Omaha, Neb. — The bald eagle won by a beak over the wolf as the threatened or endangered species that children most want to save, based on the essays submitted to a recent Mutual of Omaha contest.
While the bald eagle might be soaring high in patriotism this Fourth of July, a wildlife expert believes there's another reason for the bird's popularity among children.
"The most popular animals in the world are those who look like human beings," said Jim Fowler, the former co-host of the wildlife TV show "Mutual of Omaha's Wild Kingdom."
"We interpret the very powerful look in its face as a symbol of courage and majesty," he said of the bald eagle. "Lots of small salamanders ... are endangered, but they're not the sort of things people find attractive."
Mutual of Omaha sponsored a nationwide essay contest this year for children ages 9 to 12, asking them what threatened or endangered North American species they most wanted to save.
Nearly 6,800 children submitted essays. A winning essay was selected from each state, with each writer given a trip to Los Angeles in April to attend the three-day Mutual of Omaha's Wild Kingdom Kids Summit. The event included visits to Universal Studios and the Los Angeles Zoo.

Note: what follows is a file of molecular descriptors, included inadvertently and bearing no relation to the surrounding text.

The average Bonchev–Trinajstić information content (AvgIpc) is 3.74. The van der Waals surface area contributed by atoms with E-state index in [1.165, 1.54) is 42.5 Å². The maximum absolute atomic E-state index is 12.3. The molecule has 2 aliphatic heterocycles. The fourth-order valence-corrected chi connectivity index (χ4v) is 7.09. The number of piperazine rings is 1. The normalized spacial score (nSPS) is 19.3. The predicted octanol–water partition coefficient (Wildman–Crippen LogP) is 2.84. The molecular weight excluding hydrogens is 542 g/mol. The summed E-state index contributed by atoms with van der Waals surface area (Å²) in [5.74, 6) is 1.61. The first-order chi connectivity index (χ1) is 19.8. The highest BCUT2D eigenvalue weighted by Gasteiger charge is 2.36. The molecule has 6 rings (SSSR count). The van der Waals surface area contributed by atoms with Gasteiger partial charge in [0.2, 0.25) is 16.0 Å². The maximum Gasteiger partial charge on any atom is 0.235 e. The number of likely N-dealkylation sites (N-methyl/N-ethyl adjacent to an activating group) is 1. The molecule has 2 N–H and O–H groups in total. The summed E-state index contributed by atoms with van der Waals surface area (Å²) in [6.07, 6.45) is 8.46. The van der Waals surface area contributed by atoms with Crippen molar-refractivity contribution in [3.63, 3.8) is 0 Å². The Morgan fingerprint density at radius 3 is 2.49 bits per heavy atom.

Patrick Parks, an 11-year-old from Washington, D.C., wrote one of the 587 essays about bald eagles.
He listed ways he would save the animal, including "give them homes ... at someones house maybe even mine with a huge cage where he could fly around and do anything he wants."
The wolf received the second-highest number of essays, with 568. Rounding out the top five were the Florida panther, the manatee and the cougar.
Fowler said people like animals that looked like humans, such as the panda and the koala.
"Animals that don't look very human-like, they're not very favorable to us ... like spiders and snakes. It's unfortunately pretty shallow and superficial."
He said he was happy that the wolf received so many essays, which he attributed partly to the attention the gray wolf has received with its reintroduction to Yellowstone National Park in the late 1980s.
Not all the children, however, wrote about popular animals.
One wrote about a mussel; another wrote about a crawfish. Another winner wrote about the Salt Creek tiger beetle.